Tag Archives: clutchiness

1991 Rewind: Game Ninety-seven


Date:  Friday, July 26.

Batting stars:  Chili Davis was 2-for-3 with a home run (his twenty-second), a double, a walk, and two RBIs.  Kirby Puckett was 2-for-4 with a walk.  Mike Pagliarulo was 2-for-4.

Pitching stars:  Kevin Tapani pitched eight innings, giving up three runs on five hits and no walks and striking out six.  Rick Aguilera pitched a perfect inning and struck out one.

Opposition star:  Chris Bosio pitched 6.1 innings, giving up three runs on seven hits and six walks and striking out five.

The game:  Davis homered in the second inning to give the Twins a 1-0 lead.  It went to 2-0 in the third when Puckett singled, Kent Hrbek walked, and Brian Harper delivered an RBI single.

The Brewers had only two hits through five innings, both singles.  The Twins loaded the bases with one out in the fifth, but Harper hit into a double play to end the inning.

It cost the Twins, as Milwaukee took the lead in the sixth.  With one out Dale Sweum doubled, Paul Molitor doubled, and Darryl Hamilton tripled to tie it.  Hamilton then scored on a ground out to put the Brewers up 3-2.

The Twins tied it in the seventh.  Randy Bush singled, Puckett walked, and Davis came through with a two-out RBI double to make it 3-3.  In the eighth Pagliarulo singled, Greg Gagne reached on an error, a fielder's choice loaded the bases, and Dan Gladden delivered a bases-clearing double, giving the Twins a 6-3 lead.  The Brewers went down in order in the ninth.

WP:  Tapani (7-7).  LP:  Darren Holmes (1-2).  S:  Aguilera (26).

Notes:  Bush was in right field in place of Shane Mack.  He batted second.  Al Newman was at second base, replacing Chuck Knoblauch.  Knoblauch pinch-ran for Pagliarulo in the eighth and stayed in the game at second base, with Newman moving to third.

Puckett raised his average to .337.  Harper was 1-for-3 with a walk and was batting .319.  Tapani's ERA was 3.05.  Aguilera lowered his ERA to 2.86.

Milwaukee had just five hits.  Three of them were for extra bases and all three came in the sixth inning.  They had only two singles other than that, and had no hits after the sixth.  They had only one man left on base and were 2-for-3 with men in scoring position.  The Twins, on the other hand, stranded ten men and went 3-for-13 with men in scoring position.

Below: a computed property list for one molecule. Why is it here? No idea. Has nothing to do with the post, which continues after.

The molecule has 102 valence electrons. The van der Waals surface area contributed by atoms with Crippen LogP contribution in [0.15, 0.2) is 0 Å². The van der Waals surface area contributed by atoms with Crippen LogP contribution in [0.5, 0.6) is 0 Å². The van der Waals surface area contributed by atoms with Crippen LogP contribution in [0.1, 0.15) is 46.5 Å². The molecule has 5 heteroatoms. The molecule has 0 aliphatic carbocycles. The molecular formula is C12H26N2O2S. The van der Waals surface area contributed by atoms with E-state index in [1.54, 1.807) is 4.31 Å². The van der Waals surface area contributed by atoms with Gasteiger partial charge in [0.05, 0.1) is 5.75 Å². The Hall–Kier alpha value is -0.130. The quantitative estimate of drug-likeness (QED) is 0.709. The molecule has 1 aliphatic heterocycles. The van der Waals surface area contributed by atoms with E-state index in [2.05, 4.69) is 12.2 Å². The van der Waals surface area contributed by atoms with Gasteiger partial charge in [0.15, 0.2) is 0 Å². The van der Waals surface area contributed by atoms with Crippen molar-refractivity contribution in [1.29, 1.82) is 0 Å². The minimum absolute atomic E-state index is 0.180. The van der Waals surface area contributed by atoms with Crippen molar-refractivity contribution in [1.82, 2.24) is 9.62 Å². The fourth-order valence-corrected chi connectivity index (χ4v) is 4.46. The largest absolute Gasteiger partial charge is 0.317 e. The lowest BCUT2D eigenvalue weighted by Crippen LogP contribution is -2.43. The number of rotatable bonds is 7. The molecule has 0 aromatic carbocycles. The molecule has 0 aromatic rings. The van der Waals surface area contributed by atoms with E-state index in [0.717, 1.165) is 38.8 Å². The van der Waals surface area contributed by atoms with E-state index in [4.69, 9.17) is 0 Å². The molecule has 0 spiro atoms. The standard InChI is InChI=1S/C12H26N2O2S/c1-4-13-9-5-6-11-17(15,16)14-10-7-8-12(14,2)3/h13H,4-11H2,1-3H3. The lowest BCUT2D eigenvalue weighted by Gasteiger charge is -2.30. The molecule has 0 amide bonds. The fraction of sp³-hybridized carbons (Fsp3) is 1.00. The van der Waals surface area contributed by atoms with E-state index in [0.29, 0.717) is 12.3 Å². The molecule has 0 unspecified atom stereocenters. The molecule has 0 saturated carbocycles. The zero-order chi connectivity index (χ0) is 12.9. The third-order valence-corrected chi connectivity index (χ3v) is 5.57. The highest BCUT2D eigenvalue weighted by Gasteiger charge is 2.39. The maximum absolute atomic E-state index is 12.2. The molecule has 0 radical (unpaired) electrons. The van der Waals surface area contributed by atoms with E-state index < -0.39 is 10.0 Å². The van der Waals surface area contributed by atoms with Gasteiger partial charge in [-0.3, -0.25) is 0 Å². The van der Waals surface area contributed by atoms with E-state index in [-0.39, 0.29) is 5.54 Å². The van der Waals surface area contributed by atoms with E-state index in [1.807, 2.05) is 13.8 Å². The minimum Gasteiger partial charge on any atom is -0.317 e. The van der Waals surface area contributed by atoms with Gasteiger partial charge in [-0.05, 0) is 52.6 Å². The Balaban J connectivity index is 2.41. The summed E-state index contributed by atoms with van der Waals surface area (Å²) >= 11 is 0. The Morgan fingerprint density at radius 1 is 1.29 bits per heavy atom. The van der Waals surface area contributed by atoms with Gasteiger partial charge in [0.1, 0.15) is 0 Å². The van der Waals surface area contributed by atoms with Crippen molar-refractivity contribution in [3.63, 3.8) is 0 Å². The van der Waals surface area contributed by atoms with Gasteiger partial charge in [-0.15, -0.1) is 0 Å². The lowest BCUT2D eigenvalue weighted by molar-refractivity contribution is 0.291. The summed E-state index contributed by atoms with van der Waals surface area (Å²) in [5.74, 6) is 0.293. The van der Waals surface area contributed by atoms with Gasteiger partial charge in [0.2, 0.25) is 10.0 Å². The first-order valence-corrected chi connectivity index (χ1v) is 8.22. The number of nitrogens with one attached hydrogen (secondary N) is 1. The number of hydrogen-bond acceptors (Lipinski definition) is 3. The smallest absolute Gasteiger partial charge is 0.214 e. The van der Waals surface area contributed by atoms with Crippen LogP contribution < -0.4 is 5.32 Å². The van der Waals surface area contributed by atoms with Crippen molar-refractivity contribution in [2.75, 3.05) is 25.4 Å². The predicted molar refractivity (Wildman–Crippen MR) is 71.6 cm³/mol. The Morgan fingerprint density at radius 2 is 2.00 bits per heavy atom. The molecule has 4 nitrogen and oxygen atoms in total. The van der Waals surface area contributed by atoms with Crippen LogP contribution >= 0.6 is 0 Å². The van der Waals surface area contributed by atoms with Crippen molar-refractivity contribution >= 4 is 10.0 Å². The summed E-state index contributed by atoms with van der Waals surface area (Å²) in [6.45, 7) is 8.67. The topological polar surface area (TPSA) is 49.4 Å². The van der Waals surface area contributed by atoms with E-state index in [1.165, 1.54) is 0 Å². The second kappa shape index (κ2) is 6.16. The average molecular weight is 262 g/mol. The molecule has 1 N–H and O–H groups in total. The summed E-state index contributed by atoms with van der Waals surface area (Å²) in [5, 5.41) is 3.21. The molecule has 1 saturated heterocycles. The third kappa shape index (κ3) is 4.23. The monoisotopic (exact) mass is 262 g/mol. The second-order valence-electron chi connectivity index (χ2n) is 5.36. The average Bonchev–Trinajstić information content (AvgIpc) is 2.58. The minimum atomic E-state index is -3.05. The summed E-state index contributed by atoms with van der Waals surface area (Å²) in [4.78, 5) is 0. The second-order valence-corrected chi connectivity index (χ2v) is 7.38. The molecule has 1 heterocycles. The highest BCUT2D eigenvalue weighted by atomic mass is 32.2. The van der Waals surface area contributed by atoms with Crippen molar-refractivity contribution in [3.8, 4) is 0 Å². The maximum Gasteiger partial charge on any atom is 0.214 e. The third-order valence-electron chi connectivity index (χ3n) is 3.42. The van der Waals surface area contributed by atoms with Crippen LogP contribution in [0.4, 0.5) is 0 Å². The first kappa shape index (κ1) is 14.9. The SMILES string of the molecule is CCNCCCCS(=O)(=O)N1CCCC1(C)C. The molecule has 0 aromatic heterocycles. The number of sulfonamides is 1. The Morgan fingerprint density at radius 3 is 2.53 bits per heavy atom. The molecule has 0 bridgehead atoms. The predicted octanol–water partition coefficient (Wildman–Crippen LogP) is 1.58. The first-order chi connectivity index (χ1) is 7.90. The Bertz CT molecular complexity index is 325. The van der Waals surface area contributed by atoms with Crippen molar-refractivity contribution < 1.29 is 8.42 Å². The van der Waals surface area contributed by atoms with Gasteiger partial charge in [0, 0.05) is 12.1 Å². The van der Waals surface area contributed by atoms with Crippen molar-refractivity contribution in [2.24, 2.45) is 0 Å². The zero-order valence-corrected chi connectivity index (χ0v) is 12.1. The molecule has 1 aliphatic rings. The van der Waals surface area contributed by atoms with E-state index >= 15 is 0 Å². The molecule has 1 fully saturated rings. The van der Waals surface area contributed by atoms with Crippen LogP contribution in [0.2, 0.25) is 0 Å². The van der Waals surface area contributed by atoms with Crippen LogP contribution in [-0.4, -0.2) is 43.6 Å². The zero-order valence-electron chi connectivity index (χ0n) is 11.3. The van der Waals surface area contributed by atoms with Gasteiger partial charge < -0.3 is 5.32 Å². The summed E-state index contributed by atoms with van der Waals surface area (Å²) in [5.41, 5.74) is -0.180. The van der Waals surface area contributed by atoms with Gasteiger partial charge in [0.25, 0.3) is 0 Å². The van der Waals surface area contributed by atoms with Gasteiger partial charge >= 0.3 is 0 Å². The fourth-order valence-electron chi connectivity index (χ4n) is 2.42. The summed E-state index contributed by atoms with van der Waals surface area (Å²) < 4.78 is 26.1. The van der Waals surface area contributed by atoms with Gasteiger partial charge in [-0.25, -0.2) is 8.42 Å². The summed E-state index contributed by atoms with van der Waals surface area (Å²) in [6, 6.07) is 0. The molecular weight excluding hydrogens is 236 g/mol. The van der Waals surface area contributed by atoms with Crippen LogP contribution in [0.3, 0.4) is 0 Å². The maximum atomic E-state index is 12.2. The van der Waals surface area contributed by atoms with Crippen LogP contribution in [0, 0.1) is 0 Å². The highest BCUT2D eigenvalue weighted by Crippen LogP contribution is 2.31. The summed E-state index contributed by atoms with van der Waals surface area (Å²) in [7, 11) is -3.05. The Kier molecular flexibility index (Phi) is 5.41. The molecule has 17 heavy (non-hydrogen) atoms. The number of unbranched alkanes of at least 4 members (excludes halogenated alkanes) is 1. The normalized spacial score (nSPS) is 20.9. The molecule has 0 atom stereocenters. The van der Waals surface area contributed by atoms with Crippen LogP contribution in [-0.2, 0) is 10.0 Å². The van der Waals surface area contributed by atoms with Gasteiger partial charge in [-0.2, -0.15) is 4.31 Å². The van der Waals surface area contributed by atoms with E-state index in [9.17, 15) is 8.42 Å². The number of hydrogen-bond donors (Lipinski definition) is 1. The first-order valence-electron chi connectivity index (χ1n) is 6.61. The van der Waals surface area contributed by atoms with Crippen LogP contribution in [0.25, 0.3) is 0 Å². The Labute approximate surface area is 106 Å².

I remembered that Chili Davis had a good year in 1991, but I had not remembered just how important he was.  He was second on the team in runs (to Puckett), first in doubles, first in home runs, first in RBIs, first in walks (by a long way--he had 95, second was Hrbek with 67), first in OBP, second in slugging and OPS (to Mack), first in OPS+, and first in total bases.  That's almost every significant offensive category.  He was certainly the most valuable player on the offense, and maybe the MVP of the team.  He was fourteenth in MVP voting that season, behind (among others, obviously) Jack Morris (13th) and Puckett (7th).

The White Sox did not play, so the Twins gained a half game on them in the standings.

Record:  The Twins were 57-40, in first place in the American League West, 4.5 games ahead of Chicago.

Game Recap #55: Unclutch Batters 2, Beer Makers 6

It's tempting to blame the offense for this one, and on one level that's true.  You're not going to win very many games scoring just two runs.  On the other hand, the Twins had twelve hits, three of them doubles, and drew two walks.  It's not easy to get fourteen baserunners and score only twice, especially when three of the baserunners put themselves into scoring position.

This would, of course, lead easily into a discussion of clutch hitting and its importance, except that discussion has been had numerous times and I don't know how to add anything to it.  I'll just make a prediction that if the Twins can keep getting fourteen baserunners every game, they will, on average, score more than two runs.

Gibson wasn't great, but he wasn't terrible, either.  With better luck and better defense, he might have given up two or three runs rather than four.  He kept them in the game for six innings.  I really think the whole home/road split for Gibson is a product of small sample size.  He had a few really bad outings, and they happened to be on the road.  That happens sometimes.  But he's had a couple of really good games on the road, too.  As long as the Twins don't start harping on it, so that it gets in his head, I don't think it's anything to worry about.

We once again saw Santana in center field.  I didn't have time to check whether this is developing into a platoon arrangement or if this just Gardy being Gardy and going with his gut.  If it is a platoon, though, it means Santana is going to get most of the at-bats.

I can certainly see why you don't want Hicks in the lineup on offense, but age twenty-three is awfully young to be riding the bench.  Again, you get better at baseball by playing baseball.  If you're going to give Santana the bulk of the playing time anyway, then send Hicks to Rochester and make Santana the centerfielder.  Yes, Santana will make plenty of mistakes--it's tough to learn a new position in the big leagues--but if that's your decision then you understand that living with mistakes is part of it.  He'll learn, eventually.  Let Hicks go to Rochester and learn how to hit.  Maybe he can do that and maybe he can't, but he's not going to learn to hit while sitting on the bench.

So tonight we move to game two of this odd four-game series.  Samuel Deduno and His Magical Zoomball go against Yovani Gallardo, who started the season very well but has struggled some more recently.  Let's get those fourteen baserunners, guys, and let's turn them into more than two runs!  Tonight we start our season-ending one hundred seven-game winning streak!  We'll just have to settle for 133-29!